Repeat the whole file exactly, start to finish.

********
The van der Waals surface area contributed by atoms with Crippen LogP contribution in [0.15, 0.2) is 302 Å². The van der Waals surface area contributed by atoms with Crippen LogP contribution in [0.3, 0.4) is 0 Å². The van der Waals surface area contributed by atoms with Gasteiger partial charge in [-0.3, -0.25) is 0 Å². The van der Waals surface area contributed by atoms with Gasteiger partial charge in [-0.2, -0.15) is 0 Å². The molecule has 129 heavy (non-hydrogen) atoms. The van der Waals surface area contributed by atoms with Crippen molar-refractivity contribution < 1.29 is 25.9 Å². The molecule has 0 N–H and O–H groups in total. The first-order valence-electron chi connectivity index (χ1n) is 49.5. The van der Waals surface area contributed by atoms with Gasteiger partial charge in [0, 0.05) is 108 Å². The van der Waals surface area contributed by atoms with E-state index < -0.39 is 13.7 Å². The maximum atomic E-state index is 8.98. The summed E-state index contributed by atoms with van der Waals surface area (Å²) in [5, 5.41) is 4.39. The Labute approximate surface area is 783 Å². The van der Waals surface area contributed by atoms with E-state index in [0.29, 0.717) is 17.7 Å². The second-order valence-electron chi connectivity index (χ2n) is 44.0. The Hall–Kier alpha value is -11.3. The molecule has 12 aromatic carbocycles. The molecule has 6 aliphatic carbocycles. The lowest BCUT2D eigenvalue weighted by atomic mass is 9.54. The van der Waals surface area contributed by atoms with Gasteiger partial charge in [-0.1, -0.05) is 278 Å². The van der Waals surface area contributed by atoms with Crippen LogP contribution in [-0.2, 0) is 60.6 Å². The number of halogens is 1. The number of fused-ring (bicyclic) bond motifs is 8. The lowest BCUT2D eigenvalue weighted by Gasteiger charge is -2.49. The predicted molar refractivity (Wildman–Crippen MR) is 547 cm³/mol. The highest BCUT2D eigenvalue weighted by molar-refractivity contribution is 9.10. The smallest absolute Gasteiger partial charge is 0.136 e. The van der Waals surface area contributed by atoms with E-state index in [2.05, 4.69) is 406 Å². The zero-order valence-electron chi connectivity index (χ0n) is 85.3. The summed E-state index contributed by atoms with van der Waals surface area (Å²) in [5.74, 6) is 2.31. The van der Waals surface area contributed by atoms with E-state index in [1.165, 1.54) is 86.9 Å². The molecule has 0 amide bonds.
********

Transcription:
The van der Waals surface area contributed by atoms with Crippen LogP contribution in [0.15, 0.2) is 302 Å². The van der Waals surface area contributed by atoms with Crippen LogP contribution in [0.3, 0.4) is 0 Å². The van der Waals surface area contributed by atoms with Gasteiger partial charge in [-0.3, -0.25) is 0 Å². The van der Waals surface area contributed by atoms with Gasteiger partial charge in [-0.2, -0.15) is 0 Å². The molecule has 129 heavy (non-hydrogen) atoms. The van der Waals surface area contributed by atoms with Crippen molar-refractivity contribution < 1.29 is 25.9 Å². The molecule has 0 N–H and O–H groups in total. The first-order valence-electron chi connectivity index (χ1n) is 49.5. The van der Waals surface area contributed by atoms with Gasteiger partial charge in [0, 0.05) is 108 Å². The van der Waals surface area contributed by atoms with E-state index < -0.39 is 13.7 Å². The maximum atomic E-state index is 8.98. The summed E-state index contributed by atoms with van der Waals surface area (Å²) in [5, 5.41) is 4.39. The Labute approximate surface area is 783 Å². The van der Waals surface area contributed by atoms with E-state index in [0.29, 0.717) is 17.7 Å². The second-order valence-electron chi connectivity index (χ2n) is 44.0. The Hall–Kier alpha value is -11.3. The molecule has 12 aromatic carbocycles. The molecule has 6 aliphatic carbocycles. The lowest BCUT2D eigenvalue weighted by atomic mass is 9.54. The van der Waals surface area contributed by atoms with Gasteiger partial charge in [-0.1, -0.05) is 278 Å². The van der Waals surface area contributed by atoms with Crippen LogP contribution in [-0.2, 0) is 60.6 Å². The number of halogens is 1. The number of fused-ring (bicyclic) bond motifs is 8. The lowest BCUT2D eigenvalue weighted by Gasteiger charge is -2.49. The predicted molar refractivity (Wildman–Crippen MR) is 547 cm³/mol. The highest BCUT2D eigenvalue weighted by molar-refractivity contribution is 9.10. The smallest absolute Gasteiger partial charge is 0.136 e. The van der Waals surface area contributed by atoms with E-state index in [2.05, 4.69) is 406 Å². The zero-order valence-electron chi connectivity index (χ0n) is 85.3. The summed E-state index contributed by atoms with van der Waals surface area (Å²) in [5.74, 6) is 2.31. The van der Waals surface area contributed by atoms with E-state index in [1.165, 1.54) is 86.9 Å². The molecule has 0 amide bonds.